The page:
Many baby boomers have struggled with addiction since they were young adults. Some got off the bandwagon after retirement or during the pandemic, when they suddenly had more free time and little structure and lost access to treatment due to lockdowns and fear of infection.
The death rates indicate a widespread problem with substance abuse among the elderly. Although alcohol and drug use typically decline with age, nearly a million adults age 65 and older have a substance use disorder, according to government data. About 3 percent use marijuana and one in 10 drink excessively, defined as five or more drinks on a single occasion for men and four or more for women.
“This is a hidden population that is often ignored,” said Dr. Frederic Blow, a professor of psychiatry and director of the Center on Addiction at the University of Michigan.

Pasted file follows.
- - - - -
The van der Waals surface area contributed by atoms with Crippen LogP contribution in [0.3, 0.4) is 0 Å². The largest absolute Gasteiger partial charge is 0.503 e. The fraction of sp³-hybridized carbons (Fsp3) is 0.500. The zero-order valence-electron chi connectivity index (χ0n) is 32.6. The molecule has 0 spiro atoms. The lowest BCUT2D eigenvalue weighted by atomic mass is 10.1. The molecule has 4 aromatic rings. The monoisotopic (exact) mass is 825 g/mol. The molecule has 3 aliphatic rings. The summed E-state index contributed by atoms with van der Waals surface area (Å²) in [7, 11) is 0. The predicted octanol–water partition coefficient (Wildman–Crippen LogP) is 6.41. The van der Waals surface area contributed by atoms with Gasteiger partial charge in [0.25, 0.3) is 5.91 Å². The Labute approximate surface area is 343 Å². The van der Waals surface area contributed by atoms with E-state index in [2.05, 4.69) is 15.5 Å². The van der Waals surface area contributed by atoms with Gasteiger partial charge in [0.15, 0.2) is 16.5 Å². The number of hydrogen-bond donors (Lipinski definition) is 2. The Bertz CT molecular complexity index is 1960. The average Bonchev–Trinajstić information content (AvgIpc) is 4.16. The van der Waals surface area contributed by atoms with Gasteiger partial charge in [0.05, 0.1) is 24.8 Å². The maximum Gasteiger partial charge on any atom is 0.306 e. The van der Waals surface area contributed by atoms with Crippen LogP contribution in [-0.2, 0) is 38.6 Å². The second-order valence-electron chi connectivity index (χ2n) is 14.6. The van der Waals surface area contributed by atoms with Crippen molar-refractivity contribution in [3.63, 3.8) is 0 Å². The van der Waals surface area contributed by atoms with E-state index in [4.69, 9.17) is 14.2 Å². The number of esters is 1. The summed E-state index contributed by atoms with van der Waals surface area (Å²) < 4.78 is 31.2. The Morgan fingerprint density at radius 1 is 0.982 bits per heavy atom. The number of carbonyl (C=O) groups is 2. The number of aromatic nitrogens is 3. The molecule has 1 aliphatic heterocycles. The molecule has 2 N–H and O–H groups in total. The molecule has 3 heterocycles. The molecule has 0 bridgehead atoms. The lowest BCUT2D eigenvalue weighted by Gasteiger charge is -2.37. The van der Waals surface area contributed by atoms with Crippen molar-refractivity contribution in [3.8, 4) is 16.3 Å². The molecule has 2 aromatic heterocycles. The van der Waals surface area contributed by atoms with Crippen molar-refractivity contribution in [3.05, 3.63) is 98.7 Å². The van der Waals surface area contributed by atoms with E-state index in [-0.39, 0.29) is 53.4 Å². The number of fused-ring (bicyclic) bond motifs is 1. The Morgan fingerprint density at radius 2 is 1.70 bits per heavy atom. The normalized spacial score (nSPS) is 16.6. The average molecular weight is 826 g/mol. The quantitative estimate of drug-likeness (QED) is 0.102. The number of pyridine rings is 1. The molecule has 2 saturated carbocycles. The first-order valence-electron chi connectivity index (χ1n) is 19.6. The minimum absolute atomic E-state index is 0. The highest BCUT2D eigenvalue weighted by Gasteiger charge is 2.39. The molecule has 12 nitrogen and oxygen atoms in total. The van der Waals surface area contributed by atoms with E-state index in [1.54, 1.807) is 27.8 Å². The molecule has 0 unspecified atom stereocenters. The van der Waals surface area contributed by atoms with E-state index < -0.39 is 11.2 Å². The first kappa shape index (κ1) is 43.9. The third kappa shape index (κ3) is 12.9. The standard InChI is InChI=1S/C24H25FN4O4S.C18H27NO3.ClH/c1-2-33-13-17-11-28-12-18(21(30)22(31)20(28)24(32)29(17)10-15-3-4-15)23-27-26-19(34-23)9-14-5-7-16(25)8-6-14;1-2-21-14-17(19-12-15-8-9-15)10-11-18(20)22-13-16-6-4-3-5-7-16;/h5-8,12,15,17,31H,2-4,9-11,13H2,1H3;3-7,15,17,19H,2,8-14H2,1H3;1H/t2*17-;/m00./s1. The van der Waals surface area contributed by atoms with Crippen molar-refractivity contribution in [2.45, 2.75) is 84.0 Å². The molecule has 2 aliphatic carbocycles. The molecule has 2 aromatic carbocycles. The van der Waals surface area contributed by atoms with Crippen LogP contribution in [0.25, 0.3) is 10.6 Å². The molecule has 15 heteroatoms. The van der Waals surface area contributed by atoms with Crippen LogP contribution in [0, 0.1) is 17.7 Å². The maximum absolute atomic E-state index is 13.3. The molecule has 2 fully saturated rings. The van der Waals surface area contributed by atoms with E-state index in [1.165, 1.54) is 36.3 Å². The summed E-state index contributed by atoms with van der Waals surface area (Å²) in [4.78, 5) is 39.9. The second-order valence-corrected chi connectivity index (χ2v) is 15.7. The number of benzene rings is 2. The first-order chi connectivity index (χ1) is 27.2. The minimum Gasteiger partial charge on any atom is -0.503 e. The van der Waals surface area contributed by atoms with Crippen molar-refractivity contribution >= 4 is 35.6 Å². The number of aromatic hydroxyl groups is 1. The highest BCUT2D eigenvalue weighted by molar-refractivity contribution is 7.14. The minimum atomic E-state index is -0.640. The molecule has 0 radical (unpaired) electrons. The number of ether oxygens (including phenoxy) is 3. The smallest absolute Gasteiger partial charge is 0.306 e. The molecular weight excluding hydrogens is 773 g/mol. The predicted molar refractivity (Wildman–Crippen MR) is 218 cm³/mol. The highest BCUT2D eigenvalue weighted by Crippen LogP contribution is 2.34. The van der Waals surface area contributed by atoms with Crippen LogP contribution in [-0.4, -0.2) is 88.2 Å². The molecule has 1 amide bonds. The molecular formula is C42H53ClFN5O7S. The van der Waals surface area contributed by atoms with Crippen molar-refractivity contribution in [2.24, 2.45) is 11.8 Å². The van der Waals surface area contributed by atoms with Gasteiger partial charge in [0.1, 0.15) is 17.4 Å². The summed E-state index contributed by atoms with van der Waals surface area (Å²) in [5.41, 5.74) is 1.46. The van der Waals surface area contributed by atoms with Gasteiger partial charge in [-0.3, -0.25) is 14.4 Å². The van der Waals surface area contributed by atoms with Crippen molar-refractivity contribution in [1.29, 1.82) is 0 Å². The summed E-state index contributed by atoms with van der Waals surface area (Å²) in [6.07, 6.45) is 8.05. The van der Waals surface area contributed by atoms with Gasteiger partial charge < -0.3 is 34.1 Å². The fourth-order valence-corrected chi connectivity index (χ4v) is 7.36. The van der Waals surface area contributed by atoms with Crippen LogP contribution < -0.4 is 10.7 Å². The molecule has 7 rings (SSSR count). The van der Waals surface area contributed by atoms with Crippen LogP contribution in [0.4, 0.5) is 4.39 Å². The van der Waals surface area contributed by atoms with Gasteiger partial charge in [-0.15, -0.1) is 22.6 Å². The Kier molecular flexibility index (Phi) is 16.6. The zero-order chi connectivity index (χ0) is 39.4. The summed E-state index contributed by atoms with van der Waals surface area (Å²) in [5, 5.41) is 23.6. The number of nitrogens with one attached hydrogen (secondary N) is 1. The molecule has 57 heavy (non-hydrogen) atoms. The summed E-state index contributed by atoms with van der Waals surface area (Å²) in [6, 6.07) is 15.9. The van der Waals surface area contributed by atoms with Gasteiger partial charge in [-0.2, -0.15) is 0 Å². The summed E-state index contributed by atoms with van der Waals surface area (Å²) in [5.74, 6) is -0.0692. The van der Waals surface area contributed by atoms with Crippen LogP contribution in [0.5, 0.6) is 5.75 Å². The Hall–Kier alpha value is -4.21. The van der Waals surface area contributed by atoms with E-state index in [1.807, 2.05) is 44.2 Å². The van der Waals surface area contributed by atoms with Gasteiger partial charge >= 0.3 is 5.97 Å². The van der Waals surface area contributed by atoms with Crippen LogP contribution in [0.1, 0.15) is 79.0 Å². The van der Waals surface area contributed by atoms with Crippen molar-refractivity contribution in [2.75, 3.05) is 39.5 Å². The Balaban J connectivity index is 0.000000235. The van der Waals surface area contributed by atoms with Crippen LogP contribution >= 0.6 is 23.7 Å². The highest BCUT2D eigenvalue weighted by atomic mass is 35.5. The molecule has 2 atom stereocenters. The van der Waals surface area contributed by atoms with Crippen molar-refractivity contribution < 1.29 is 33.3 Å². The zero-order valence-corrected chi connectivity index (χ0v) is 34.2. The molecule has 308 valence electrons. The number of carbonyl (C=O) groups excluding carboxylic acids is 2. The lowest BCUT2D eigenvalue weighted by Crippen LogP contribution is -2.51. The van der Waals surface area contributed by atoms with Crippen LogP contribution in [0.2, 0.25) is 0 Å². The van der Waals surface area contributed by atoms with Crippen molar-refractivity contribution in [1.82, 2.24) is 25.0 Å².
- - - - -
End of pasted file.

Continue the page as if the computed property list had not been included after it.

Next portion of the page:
Dr. Blow said that comparatively few older Americans enter treatment. Families and spouses are embarrassed, and health care providers tend to be less aggressive in referring older patients to rehab, he added.
“Younger people are going to get care because their family gives them an ultimatum or their employer has identified the problem, while the main way older people get treatment is through the criminal justice system,” often after a drunk driving arrest, he said. .
Lochiel P., a 72-year-old man from Albany, New York, who asked that his last name not be used, began drinking when he was 18 (then the legal age) and began smoking marijuana and taking psychedelics in the college.
He had been in and out of treatment his entire life. But he had been sober for eight years when the withdrawal from him triggered a relapse.
“I never smoked marijuana before going to work or during the work day, only when I was going home,” he said. But after he retired, he said: “I smoked pot all day and drank a pint of vodka every day, starting with a half pint at noon and a second at night.”
He was miserable and his wife was about to leave him, he said, when he was finally ordered to receive treatment after he was pulled over for drink-driving.
He has now been sober for four years and has become a fellow recovery advocate at Senior Hope, an outpatient clinic in Albany serving people 50 and older who are struggling with substance abuse.